White Paper Title: 
The effect of microorganisms on chemical speciation within the hydrothermal plume

TWG - Biogeochemical processes – Interaction between life and minerals

Sarah A Bennett, University of Southern California

Over the history of hydrothermal research, geochemists have reported the chemistry of the deep-sea plume environment to be inorganically dominated, following abiotic oxidation kinetics and thermodynamically favorable products (Field and Sherrell, 2000; German and Von Damm, 2004).  Meanwhile, biologists have detected elevated cell concentrations within the plume and have more recently reported the presence of both auto- and heterotrophic microorganisms (Sunamura et al., 2004; Lam et al., 2004; Dick and Bradley, 2010; German et al., 2010; Sylvan et al., In prep).  The biological utilization of reduced chemical species adds an additional component to both the kinetic and thermodynamic controls on the chemistry within the plume.  

For example, oxidation could either become slower or faster under microbiological controls than predicted from kinetic calculations.  Statham et al. (2005) demonstrated that the Fe oxidation rates in samples collected from a hydrothermal plume in the Indian Ocean were slower than predicted, whereas in the Guaymas basin oxidation rates of Mn were elevated within the plume (Dick et al., 2009).  More recently, Fe(II) was found co-located with organic carbon within sediment trap samples collected at 9°50’N East Pacific Rise, even though Fe(II) is kinetically unstable in oxic conditions (Toner et al., 2009).  Toner et al. (2009) determined that the organic carbon was composed of exopolymeric material, i.e. organic substances excreted from microbial species.  Organic complexation of inorganic minerals within the plume can lead to stabilization of intermediate phases, which would otherwise crystallize and form more complex mineral structures (Bennett et al., 2008).  This has the potential to impact the chemical budgets of the ocean on a global scale (Tagliabue et al., 2010).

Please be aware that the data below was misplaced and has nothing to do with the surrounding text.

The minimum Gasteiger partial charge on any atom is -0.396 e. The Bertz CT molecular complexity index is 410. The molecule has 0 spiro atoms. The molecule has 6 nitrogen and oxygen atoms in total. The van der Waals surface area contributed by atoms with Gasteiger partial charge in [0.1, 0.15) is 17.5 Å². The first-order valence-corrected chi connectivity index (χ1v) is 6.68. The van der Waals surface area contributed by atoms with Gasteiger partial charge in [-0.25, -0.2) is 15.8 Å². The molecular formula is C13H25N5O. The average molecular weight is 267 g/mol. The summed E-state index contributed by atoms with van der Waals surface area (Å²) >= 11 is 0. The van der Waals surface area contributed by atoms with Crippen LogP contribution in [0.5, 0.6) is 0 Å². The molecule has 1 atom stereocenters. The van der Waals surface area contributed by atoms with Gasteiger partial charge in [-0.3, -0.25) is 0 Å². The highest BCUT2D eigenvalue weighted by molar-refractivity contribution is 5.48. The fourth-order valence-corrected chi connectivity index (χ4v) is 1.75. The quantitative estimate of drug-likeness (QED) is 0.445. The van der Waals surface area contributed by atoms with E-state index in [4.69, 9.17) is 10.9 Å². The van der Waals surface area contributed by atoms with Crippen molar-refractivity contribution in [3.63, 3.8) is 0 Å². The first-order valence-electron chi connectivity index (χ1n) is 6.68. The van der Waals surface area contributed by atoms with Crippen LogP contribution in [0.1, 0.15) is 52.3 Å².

These recent studies highlight the importance of collaborative research between microbiologists and geochemists within the plume environment and more directed research to address the impact of microbiology on chemical speciation.  Even though the elevated concentration of constituents within the plume compared to the open ocean should enable us to exploit with ease current techniques, we must address issues associated with the deep-sea environment.  The time delay between sampling and sample processing has produced artifacts in our results because of changes in the chemical speciation and biological communities over time (Bennett et al., 2009).  On the flip side, the elevated concentrations within the plume make in-situ sensing devices a potential solution.